Fuel Tax Evasion-Intergovernmental Enforcement Effort
The purpose of this program is to increase intergovernmental activities and enforcement efforts among public agencies to reduce Federal and State fuel tax evasion. Funds made available shall be used only to expand or enhance intergovernmental efforts to increase motor fuel tax enforcement and payments; to supplement motor fuel tax examinations and criminal investigations; and to increase research and training in the area of fuel tax evasion. This program is part of the Highway Use Tax Evasion program which also may provide funds to the Internal Revenue Service (IRS) for their efforts as outlined in 23 U.S.C. 143.
General information about this opportunity
Last Known Status
Federal Highway Administration, Department of Transportation
Type(s) of Assistance Offered
B - Project Grants
Fiscal Year 2016
Funds will likely also be used to expand auditing and tracking programs, including enhancements to data systems. Funds have not been awarded for FY 2015 and 2016 as of May 2017. However, prior awards are still used to support training, and a few individual projects in the States. These may include enforcement programs, and enhancements to data systems.Fiscal Year 2017
Funds will likely also be used to expand auditing and tracking programs, including enhancements to data systems. When diesel fuel leaves the bulk terminal, fuel to be used in a non-taxable fashion (off-highway use) is injected with a red dye. At both the Federal and State level, fuel taxes are not imposed on dyed fuel. Many States have enforcement initiatives where vehicles are randomly checked for the presence of red dye in the fuel. Several of the awards will likely be used to start or enhance existing programs in testing for dyed fuel.Fiscal Year 2019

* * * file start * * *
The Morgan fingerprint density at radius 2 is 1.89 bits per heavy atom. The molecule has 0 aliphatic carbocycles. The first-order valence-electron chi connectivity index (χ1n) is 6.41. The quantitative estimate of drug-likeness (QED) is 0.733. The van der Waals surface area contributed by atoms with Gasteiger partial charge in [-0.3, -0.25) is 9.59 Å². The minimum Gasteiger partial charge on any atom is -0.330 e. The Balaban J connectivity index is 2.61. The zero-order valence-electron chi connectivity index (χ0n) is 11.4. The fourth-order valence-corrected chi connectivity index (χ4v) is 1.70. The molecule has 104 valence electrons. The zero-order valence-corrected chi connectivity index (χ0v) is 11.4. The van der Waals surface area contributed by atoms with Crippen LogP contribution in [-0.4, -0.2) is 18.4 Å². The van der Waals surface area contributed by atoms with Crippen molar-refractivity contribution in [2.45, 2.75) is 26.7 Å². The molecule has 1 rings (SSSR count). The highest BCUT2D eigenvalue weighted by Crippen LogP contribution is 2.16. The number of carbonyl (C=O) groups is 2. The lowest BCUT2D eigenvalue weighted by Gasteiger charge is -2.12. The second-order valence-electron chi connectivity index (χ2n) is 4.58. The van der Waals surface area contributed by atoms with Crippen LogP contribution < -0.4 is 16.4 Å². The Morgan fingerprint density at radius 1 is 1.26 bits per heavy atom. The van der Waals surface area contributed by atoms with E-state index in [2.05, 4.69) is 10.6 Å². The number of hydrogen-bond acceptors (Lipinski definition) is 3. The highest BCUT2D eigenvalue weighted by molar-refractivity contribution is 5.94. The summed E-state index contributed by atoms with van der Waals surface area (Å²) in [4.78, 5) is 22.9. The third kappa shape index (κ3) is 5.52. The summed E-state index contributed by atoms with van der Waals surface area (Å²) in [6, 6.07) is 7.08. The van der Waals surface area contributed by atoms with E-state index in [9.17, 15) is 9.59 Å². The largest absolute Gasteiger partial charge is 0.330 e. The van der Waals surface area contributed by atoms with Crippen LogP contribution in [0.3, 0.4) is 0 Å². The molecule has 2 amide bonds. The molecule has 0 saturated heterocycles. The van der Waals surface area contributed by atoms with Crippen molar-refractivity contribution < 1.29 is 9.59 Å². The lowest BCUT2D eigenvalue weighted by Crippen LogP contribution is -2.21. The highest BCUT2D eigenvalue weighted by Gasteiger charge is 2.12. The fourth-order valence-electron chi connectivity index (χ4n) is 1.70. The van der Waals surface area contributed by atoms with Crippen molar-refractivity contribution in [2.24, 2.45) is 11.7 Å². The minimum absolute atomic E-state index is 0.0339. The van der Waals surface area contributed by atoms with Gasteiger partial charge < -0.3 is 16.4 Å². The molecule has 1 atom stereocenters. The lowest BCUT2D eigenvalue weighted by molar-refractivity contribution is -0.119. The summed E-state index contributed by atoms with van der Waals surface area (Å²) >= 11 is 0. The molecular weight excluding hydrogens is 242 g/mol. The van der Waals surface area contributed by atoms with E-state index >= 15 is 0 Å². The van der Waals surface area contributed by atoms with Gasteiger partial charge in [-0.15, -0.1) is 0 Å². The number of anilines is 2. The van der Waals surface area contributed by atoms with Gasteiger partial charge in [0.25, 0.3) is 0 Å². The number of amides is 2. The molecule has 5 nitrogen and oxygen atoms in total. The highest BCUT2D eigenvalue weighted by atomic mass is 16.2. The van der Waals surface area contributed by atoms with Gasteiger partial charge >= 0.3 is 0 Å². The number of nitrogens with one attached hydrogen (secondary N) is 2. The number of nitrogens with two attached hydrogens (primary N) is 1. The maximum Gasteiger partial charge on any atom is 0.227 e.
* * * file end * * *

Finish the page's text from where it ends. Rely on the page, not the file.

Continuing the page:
Highway Use Tax Evasion Training and Enforcement FFY2019 allocation of new funding for partial FFY2019 - FFY2020.
Fixing America’s Surface Transportation Act (FAST Act), Public Law 114-94, 23 U.S.C. 143
Who is eligible to apply/benefit from this assistance?
States, and the District of Columbia,
States, and the District of Columbia.
What is the process for applying and being award this assistance?
Preapplication coordination is not applicable.
This program is excluded from coverage under 2 CFR 200, Uniform Administrative Requirements, Cost Principles, and Audit Requirements for Federal Awards.
Awards are scheduled to be made for Fiscal Year 2018. FHWA and IRS will jointly recommend and approve projects for Federal funding for fuel tax evasion intergovernmental enforcement efforts. States selected to receive funding will enter into negotiations with FHWA and be required to enter into a project agreement with FHWA.
No. Due to needed changes in the content of the grant announcement, we have not yet announced the availability of the 2018 grants. When we do, we will allow approximately 60 days from the Notice of Funding Opportunity (NOFO) date.. Not available at this time. Contact the headquarters or regional location, as appropriate for application deadlines
Approval/Disapproval Decision Time
How are proposals selected?
Applicants are encouraged to submit innovative proposals to reduce fuel tax evasion and increase collaboration and coordination among several public agencies. Priority will be given to proposals that involve more than one public agency. FHWA and the IRS will review the proposals using a scoring process that includes consideration of completeness of the application, enforcement potential, innovation, intergovernmental inclusion, and risk of success.